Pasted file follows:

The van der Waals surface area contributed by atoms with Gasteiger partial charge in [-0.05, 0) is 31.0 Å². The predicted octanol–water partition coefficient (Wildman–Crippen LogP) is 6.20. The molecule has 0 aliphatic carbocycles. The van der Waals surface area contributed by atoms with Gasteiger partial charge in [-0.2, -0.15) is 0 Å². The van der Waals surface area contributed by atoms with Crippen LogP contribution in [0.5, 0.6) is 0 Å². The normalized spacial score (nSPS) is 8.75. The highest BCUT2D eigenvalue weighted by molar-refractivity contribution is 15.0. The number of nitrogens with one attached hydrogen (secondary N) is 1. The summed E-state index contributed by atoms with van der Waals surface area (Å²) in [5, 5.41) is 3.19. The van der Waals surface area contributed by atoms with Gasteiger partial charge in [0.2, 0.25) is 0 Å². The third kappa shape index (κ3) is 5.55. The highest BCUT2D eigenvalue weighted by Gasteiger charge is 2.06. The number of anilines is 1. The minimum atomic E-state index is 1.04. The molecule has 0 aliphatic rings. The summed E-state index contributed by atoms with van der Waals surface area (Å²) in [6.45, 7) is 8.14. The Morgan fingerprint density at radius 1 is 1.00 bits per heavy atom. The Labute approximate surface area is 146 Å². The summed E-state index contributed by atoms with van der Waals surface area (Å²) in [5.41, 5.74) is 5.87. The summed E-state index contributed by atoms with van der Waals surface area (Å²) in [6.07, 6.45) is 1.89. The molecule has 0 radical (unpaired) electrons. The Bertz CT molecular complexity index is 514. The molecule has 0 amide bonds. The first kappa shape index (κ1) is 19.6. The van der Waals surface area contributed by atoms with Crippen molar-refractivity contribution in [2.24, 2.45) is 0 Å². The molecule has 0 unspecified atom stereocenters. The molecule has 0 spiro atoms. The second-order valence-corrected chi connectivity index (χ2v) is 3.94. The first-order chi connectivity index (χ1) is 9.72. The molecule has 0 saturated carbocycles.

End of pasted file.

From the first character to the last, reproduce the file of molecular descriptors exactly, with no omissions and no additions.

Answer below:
The van der Waals surface area contributed by atoms with Gasteiger partial charge in [-0.05, 0) is 31.0 Å². The predicted octanol–water partition coefficient (Wildman–Crippen LogP) is 6.20. The molecule has 0 aliphatic carbocycles. The van der Waals surface area contributed by atoms with Gasteiger partial charge in [-0.2, -0.15) is 0 Å². The van der Waals surface area contributed by atoms with Crippen LogP contribution in [0.5, 0.6) is 0 Å². The normalized spacial score (nSPS) is 8.75. The highest BCUT2D eigenvalue weighted by molar-refractivity contribution is 15.0. The number of nitrogens with one attached hydrogen (secondary N) is 1. The summed E-state index contributed by atoms with van der Waals surface area (Å²) in [5, 5.41) is 3.19. The van der Waals surface area contributed by atoms with Gasteiger partial charge in [0.2, 0.25) is 0 Å². The third kappa shape index (κ3) is 5.55. The highest BCUT2D eigenvalue weighted by Gasteiger charge is 2.06. The number of anilines is 1. The minimum atomic E-state index is 1.04. The molecule has 0 aliphatic rings. The summed E-state index contributed by atoms with van der Waals surface area (Å²) in [6.45, 7) is 8.14. The Morgan fingerprint density at radius 1 is 1.00 bits per heavy atom. The Labute approximate surface area is 146 Å². The summed E-state index contributed by atoms with van der Waals surface area (Å²) in [5.41, 5.74) is 5.87. The summed E-state index contributed by atoms with van der Waals surface area (Å²) in [6.07, 6.45) is 1.89. The molecule has 0 radical (unpaired) electrons. The Bertz CT molecular complexity index is 514. The molecule has 0 amide bonds. The first kappa shape index (κ1) is 19.6. The van der Waals surface area contributed by atoms with Crippen molar-refractivity contribution in [2.24, 2.45) is 0 Å². The molecule has 0 unspecified atom stereocenters. The molecule has 0 spiro atoms. The second-order valence-corrected chi connectivity index (χ2v) is 3.94. The first-order chi connectivity index (χ1) is 9.72. The molecule has 0 saturated carbocycles.